Archive for the 'Hispanics (Minority Issues)' Category

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Quote Of The Day

“One thing we do know is that it was a good year to be a Republican Hispanic candidate,” said Arturo Vargas, head of the National Association of Latino Elected and Appointed Officials. “Hispanic Republican candidates rode the Republican title wave. It was coast to coast. The only place they didn’t seem to win was the Pacific Ocean,” he said, referring to California, where Democrats held strong and Republican Abel Maldonado lost his bid for lieutenant governor. — Associated Press

Quote Of The Day

“Despite criticisms from Republican politicians about the White House’s overly lenient immigration policies, this administration is actually deporting more immigrants than the Bush administration.” — Catherine Rampell, writing in the New York Times economix section

Two Arguments In Favor Of Immigration

With the Arizona (anti-)immigration laws coming into affect soon, I have seen a lot of arguments in favor of immigration by those opposed to the Arizona laws. Most of them are either weak on economics, or miss the point completely. As a strong supporter of immigration, I thought I’d give two of my favorite arguments in favor of immigration.

My favorite argument in favor of immigration is that immigration is a huge boom to the immigrants themselves. It is, without a doubt, the strongest poverty alleviation tool in the history of man. Nothing else, no social program, no foreign aid, no economic reform, nothing, can so positively improve the lives of people like the freedom of an immigrant to move from an underdeveloped country to a developed country. The only way immigration is even debatable on humanitarian grounds is for one to assign almost zero importance to the welfare of the immigrants themselves. The argument is made stronger when you consider that immigrants also have a (small) net positive affect on the developed country. But even if you disagree, and believe that immigrants are a net loss to the receiving country, that loss would still have to be weighed against the overwhelming positive gain it gives immigrants themselves, almost always of which consist of the poorest members of the world. An impossible hurdle to overcome.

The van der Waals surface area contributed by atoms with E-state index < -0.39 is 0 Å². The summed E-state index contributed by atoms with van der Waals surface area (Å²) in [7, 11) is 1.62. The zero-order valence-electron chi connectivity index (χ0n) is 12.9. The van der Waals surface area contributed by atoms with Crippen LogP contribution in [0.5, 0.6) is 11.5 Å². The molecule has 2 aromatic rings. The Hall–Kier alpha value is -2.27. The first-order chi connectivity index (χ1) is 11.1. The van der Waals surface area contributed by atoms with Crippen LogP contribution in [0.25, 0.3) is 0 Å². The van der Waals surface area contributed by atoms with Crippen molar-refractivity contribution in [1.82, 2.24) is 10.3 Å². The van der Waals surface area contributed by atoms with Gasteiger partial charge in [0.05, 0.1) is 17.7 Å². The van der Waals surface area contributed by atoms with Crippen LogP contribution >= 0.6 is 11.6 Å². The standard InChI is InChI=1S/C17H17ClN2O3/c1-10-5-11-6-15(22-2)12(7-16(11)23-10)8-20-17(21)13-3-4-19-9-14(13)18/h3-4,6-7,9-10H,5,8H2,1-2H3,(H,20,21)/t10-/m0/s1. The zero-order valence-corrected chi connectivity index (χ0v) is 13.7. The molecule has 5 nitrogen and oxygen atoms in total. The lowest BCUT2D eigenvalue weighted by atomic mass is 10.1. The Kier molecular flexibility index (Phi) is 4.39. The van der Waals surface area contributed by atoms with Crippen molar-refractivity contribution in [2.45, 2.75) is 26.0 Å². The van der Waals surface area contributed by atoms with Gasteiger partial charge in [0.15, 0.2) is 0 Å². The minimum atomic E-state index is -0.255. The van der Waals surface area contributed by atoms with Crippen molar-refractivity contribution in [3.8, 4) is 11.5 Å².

My second favorite argument in support of immigration, and this one specifically appeals to my libertarian and conservative friends, is that immigration is mutually exclusive from social programs. You have to pick: either an economy with abundant immigrants and low levels of social programs, or an economy with abundant social programs and low levels of immigrants. You can’t have both. Counter intuitive you say?

Not really:

Although poor immigrants are likely to support a bigger welfare state than natives do, the presence of poor immigrants makes natives turn against the welfare state. Why would this be? As a rule, people are happy to vote to “take care of their own”; that’s what the welfare state is all about. So when the poor are culturally very similar to the rich, as they are in places like Denmark and Sweden, support for the welfare state tends to be uniformly strong.

As the poor become more culturally distant from the rich, however, support for the welfare state becomes weaker and less uniform. There is good evidence, for example, that support for the welfare state is weaker in the U.S. than in Europe because our poor are disproportionately black. Since white Americans don’t identify with black Americans to the same degree that rich Danes identify with poor Danes, most Americans are comfortable having a relatively small welfare state.

Thus, even though black Americans are unusually supportive of the welfare state, it is entirely possible that the presence of black Americans has on net made our welfare state smaller by eroding white support for it.

Immigration is likely to have an even stronger counter-balancing effect on natives’ policy preferences because, as far as most Americans are concerned, immigrants from Latin American are much more of an “out-group” than American blacks. Faced with the choice to either cut social services or give “a bunch of foreigners” equal access, natives will lean in the direction of cuts. In fact, I can’t think of anything more likely to make natives turn against the welfare state than forcing them to choose between (a) helping no one, and (b) helping everyone regardless of national origin.